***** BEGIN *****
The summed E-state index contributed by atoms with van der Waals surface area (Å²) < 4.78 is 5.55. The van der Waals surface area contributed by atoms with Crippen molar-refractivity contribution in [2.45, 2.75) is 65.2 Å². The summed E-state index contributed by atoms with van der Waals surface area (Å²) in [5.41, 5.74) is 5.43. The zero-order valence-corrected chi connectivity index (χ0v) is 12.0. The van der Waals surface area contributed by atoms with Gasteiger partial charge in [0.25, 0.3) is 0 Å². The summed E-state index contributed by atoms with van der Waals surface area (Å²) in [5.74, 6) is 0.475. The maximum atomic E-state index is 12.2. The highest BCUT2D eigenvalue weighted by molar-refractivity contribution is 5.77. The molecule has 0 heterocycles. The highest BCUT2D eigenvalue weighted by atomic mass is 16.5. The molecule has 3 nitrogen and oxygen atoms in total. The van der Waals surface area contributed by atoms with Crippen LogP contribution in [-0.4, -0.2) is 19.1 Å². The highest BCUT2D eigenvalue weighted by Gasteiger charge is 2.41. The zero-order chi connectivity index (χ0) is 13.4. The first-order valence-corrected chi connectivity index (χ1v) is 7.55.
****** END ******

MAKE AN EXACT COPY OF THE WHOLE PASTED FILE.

The summed E-state index contributed by atoms with van der Waals surface area (Å²) < 4.78 is 5.55. The van der Waals surface area contributed by atoms with Crippen molar-refractivity contribution in [2.45, 2.75) is 65.2 Å². The summed E-state index contributed by atoms with van der Waals surface area (Å²) in [5.41, 5.74) is 5.43. The zero-order valence-corrected chi connectivity index (χ0v) is 12.0. The van der Waals surface area contributed by atoms with Gasteiger partial charge in [0.25, 0.3) is 0 Å². The summed E-state index contributed by atoms with van der Waals surface area (Å²) in [5.74, 6) is 0.475. The maximum atomic E-state index is 12.2. The highest BCUT2D eigenvalue weighted by molar-refractivity contribution is 5.77. The molecule has 0 heterocycles. The highest BCUT2D eigenvalue weighted by atomic mass is 16.5. The molecule has 3 nitrogen and oxygen atoms in total. The van der Waals surface area contributed by atoms with Crippen LogP contribution in [-0.4, -0.2) is 19.1 Å². The highest BCUT2D eigenvalue weighted by Gasteiger charge is 2.41. The zero-order chi connectivity index (χ0) is 13.4. The first-order valence-corrected chi connectivity index (χ1v) is 7.55.